by Joe McGarvey
Something old. Something new. Something borrowed.
Although that familiar refrain may sound like three-quarters of a wedding day wish list, it's also a fitting theme for the industrywide effort to invent, adapt and retrofit technology to find the perfect product to meet the needs of the rapidly expanding telecommunications market.
In the past few months, a barrage of young companies have launched telecommunications gear that introduces new technologies or leverages high-tech wonders originally intended for another environment and, in some cases, another solar system.
"Our technology is based on unique modem technology developed by Lockheed Martin," says Dana Waldman, president and chief executive of Centerpoint Broadband Technologies. "We are taking satellite communications technologies and reapplying it to the telecommunications space."
Centerpoint is among a group of well-funded start-ups battling to win the hearts and wallets of service providers desperate to find equipment that can turn existing and largely voice-centric infrastructures into lean and mean environments capable of handling a high volume - and various kinds - of data traffic.
This effort has yielded a new crop of industry acronyms, including SCM (Sub-Carrier Multiplexing), OFDM (Optical Frequency Division Multiplexing) and DTM (Dynamic Synchronous Transfer Mode).
Centerpoint is one of two start-ups building equipment to improve the data carrying efficiency of metropolitan area and local networks, by making it possible to cram more streams of data onto a single optical wavelength. Centerpoint's SCM technology is sort of a reversal of the popular Dense Wavelength Division Multiplexing (DWDM) technology, which increases bandwidth capacity by creating multiple wavelengths of bandwidth that occupy a single fiber-optic strand.
Centerpoint's aim is to make better use of a single wavelength. "We provide delivery and transport of various services carriers are selling to their customers," Waldman says. "We can pack more per wavelength than anybody."
Disputing that claim is Dawn Hogh, vice president of marketing at Kestrel Solutions, which recently unveiled its first product, the TalonMX.
Kestrel, backed by more than $185 million in venture capital funding, uses a slightly different modulation technology than Centerpoint to move data on and off a fiber-optic cable. Kestrel's OFDM-based approach is actually a combination of three existing technologies that Kestrel scientists have welded into a single system. OFDM - a combination of digital signal processing, FDM and optical modulating technologies - works by mixing a variety of electronic signals into a single optical stream.
"We are taking different channels and stacking them together into one optical channel," Hogh says. "Using a single laser, we can pack those channels into a single wavelength."
One of the major benefits of Kestrel's FDM technology, according to Hogh, is that it is able to work with a variety of fiber-optic strands, gleaning maximum efficiencies from older or even damaged fiber installed in metro areas.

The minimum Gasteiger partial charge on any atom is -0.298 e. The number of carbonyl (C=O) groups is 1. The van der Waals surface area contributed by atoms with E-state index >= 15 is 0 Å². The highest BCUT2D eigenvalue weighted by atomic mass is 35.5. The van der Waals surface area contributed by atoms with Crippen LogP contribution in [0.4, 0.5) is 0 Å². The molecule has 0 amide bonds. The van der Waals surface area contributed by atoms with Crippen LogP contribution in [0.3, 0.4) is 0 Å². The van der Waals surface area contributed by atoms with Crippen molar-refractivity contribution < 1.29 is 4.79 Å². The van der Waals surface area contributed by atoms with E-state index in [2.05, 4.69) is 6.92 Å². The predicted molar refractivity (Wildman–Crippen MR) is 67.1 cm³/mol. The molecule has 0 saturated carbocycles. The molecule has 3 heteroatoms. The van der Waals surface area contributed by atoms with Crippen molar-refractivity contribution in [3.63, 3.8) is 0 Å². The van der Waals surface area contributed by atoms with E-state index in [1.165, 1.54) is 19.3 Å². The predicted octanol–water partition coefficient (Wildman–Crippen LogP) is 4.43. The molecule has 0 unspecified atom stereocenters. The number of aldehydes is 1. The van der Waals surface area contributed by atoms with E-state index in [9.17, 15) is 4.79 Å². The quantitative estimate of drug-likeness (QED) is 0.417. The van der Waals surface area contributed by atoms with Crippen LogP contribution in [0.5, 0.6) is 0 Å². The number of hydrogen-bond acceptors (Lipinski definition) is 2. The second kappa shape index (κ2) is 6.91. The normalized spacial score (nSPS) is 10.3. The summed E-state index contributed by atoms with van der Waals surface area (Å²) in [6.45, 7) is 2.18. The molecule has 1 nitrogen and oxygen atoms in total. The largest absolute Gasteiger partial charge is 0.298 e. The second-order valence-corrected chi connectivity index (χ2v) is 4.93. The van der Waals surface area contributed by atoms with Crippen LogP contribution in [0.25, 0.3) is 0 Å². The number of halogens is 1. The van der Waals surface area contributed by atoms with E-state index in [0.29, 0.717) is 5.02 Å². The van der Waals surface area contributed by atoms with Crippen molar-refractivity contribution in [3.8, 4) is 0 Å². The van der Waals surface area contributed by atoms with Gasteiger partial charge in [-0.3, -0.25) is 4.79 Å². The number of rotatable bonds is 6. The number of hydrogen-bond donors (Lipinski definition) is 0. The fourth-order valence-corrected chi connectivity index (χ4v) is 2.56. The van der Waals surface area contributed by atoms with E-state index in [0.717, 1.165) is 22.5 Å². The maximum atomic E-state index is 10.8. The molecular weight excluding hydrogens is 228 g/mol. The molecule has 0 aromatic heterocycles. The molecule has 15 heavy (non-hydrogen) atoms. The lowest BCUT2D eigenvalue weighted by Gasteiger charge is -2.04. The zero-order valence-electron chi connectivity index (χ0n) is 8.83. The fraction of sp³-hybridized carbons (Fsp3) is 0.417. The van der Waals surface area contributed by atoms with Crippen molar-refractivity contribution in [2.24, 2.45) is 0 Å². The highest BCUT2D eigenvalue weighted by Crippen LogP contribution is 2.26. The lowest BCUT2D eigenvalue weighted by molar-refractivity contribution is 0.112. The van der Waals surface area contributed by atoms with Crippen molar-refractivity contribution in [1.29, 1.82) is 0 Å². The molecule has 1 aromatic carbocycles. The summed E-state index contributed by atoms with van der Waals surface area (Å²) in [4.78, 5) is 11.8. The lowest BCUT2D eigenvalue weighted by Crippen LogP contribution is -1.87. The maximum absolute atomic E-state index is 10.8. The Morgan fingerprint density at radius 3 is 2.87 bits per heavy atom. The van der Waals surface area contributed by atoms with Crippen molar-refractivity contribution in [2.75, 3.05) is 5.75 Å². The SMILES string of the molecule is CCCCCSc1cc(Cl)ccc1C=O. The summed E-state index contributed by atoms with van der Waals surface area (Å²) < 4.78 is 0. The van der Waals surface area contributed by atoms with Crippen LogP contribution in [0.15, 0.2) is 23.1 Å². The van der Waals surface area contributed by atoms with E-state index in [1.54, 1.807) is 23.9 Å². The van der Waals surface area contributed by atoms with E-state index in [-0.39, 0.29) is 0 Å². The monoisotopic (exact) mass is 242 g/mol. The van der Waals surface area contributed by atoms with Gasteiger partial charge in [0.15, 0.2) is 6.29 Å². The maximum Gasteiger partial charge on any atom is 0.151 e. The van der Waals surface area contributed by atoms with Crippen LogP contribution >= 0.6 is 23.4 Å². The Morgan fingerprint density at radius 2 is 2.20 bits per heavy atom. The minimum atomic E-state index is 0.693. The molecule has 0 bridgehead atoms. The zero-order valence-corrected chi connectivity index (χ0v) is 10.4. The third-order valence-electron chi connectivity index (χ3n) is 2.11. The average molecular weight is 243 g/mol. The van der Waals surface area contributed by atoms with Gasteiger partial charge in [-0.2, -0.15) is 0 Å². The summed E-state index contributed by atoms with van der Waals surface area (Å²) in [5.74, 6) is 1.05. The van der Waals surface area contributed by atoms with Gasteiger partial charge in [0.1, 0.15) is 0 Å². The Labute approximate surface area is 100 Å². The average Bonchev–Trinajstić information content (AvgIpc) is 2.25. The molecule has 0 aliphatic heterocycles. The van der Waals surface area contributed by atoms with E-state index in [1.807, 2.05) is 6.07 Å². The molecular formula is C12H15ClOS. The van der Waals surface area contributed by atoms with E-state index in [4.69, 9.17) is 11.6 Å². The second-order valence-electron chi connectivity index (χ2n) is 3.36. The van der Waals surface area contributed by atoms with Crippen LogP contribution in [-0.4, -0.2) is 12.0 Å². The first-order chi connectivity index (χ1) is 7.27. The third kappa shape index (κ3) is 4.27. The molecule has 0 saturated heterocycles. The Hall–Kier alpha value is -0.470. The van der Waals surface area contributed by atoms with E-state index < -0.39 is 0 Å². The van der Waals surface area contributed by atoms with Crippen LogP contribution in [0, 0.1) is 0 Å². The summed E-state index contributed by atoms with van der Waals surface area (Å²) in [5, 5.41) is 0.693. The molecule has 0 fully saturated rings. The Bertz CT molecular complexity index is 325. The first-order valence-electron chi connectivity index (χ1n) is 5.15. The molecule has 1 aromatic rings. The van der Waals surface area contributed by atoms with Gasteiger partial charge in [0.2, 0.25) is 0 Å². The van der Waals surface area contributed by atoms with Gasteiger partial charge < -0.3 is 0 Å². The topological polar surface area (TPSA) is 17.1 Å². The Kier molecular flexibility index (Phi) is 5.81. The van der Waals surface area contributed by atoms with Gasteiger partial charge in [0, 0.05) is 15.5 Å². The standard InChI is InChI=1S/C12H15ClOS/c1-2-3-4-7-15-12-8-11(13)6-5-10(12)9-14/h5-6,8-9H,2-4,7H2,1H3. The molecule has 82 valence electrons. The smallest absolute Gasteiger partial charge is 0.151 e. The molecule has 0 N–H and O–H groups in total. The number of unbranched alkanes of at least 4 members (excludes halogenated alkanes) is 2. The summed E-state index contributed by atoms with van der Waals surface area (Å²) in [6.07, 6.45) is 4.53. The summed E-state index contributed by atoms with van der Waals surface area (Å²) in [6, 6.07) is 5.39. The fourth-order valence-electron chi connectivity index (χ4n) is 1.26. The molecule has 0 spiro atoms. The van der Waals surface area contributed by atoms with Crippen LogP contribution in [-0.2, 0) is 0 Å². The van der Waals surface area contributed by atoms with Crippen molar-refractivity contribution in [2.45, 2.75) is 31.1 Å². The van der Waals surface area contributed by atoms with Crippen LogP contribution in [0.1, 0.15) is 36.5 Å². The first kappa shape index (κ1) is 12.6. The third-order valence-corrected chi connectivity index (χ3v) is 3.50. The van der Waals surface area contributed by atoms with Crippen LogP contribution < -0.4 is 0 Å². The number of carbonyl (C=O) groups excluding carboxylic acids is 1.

Another company tackling the metropolitan area with a new twist on technology is Net Insight. The company's product line is based on DTM, which is designed to combine the reliability and flexibility of traditional circuit-based voice technology with the dynamic provisioning and data carrying attributes of packet-based technologies, such as Asynchronous Transfer Mode.
The major advantage of DTM, says Bruce Sherman, vice president of North American operations at Net Insight, is its ability to offer data services in increments that were impossible under the rigidly fixed capabilities of Synchronous Optical Network gear. "If a customer is signed up for a 20-megabit-per-second service and now wants 30 [Mbps], the carrier can just bump them up another 10 megs," Sherman says. "We can allow increases and decreases in capacity on the fly."
Another major backer of DTM is Dynarc, which recently released equipment designed to provide carriers with a single system for offering Internet access and virtual private network services.
The metropolitan portion of the network is not the only place enterprising companies hope to energize with new technologies. In the long-haul network, where the name of the game is distance, Algety Telecom is pushing Solitan DWDM technology to increase the ability of DWDM gear to transmit laser signals without requiring frequent regeneration of the signal along the path.
A predecessor of DWDM, Solitan research was put on hold after researchers became infatuated with the bandwidth multiplying capabilities of DWDM. Algety hopes the technology can be resurrected now that carriers see a need to stretch both the capacity and reach of fiber-optic networks.
While several backers of these new, old and borrowed technologies appear certain to gain traction in either the metro portion or backbone of the public network, the intense competition for these markets will mean some approaches might never catch on. And while the inability to attract a customer base may be to the dismay of those companies, their failures will at least complete the wedding-day analogy.